Green: Just curious, what was your background prior to cannabis?

Adrian Sedlin, CEO and founder of Canndescent

Sedlin: I’m a lifelong entrepreneur. I started my first company when I was still in college. After graduation, I ran that business for another four and a half years, sold it, and went back to business school and got my MBA. After Harvard, most of my career was spent in early-stage growth companies, turnarounds and pivots. When someone had $10 million invested in an enterprise or their company wasn’t growing at the rate they wanted, that’s when my phone would ring.

I was lucky enough to shepherd a number of companies to a successful exit several times. During my professional journey, I’d taken a year and a half off between 2004 and 2006, and then pre-cannabis in 2015 I had taken three years off and was getting a little itchy. I didn’t think I was permanently retired; I was just sort of waiting for the next thing to get excited about. And cannabis definitely was the first time I can say in my life that I finally understood what I was put on planet earth to do.

Green: I understand that Canndescent was the first municipally permitted cultivator to open in California?

Sedlin: Desert Hot Springs was the first city to legalize cultivation, and we were the first ones to operate in the city.

Green: How did that come about?

Sedlin: The city had conditional use permits, but a lot of people were trying to do ground up builds. We decided to do a retrofit of an existing facility. So, we were the first ones to get the regulatory permit and cultivate in a way that was truly compliant with MCRSRA which eventually became MAUCRSA.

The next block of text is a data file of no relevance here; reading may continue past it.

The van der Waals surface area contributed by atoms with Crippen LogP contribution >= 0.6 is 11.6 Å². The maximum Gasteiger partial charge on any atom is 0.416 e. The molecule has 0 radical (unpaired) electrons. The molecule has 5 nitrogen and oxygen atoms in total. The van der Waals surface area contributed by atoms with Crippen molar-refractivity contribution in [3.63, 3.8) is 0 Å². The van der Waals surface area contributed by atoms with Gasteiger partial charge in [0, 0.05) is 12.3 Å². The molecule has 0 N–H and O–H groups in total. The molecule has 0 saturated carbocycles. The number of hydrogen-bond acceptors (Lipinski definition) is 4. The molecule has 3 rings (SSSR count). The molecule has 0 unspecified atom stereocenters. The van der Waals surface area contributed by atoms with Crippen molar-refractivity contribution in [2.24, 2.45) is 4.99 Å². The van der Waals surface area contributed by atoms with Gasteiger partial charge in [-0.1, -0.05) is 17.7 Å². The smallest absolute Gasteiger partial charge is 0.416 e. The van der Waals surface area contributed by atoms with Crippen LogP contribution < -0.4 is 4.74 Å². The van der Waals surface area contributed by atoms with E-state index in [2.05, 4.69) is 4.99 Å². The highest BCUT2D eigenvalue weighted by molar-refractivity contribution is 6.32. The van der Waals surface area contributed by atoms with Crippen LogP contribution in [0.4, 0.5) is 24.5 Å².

It took lots of tolerance for ambiguity and incredible patience. There’s an off-putting expression that goes, “pioneers take the arrows.” Well, we took a lot of arrows along the way. A perfect example is within our first year of operation, the fire department sent us five cease-and-desist orders to turn off our CO2. Not because we were doing anything wrong, but because they changed their regulations and then they wanted us to immediately comply as opposed to giving us a transition period. You just got to learn to roll with it. I’d say anyone who got into the regulated cannabis market early – and there’s a bunch of us who are still standing – you just learn to roll with it, be patient and yet, apply boundless energy and passion to the process.

Green: Did you know you wanted to be in Desert Hot Springs? Or did it just turn out to be the permit that was the easiest to get?

Sedlin: That was a binary choice for us. The simple choice for Desert Hot Springs was that it was the only choice. We were doing a professional execution. We were taking investment dollars, and I couldn’t have any ambiguity of being in the gray market. This was before adult use legislation passed in California, so we were functioning under California’s Medical Cannabis Regulation and Safety Act (MCRSA). The only way to be compliant with MCRSA at the time and be a medical cannabis cultivator was to get city-based permission or county-based permission, and the first region to authorize that was Desert Hot Springs. From our team’s perspective, wanting to build a truly compliant company from day one, that was the only choice available.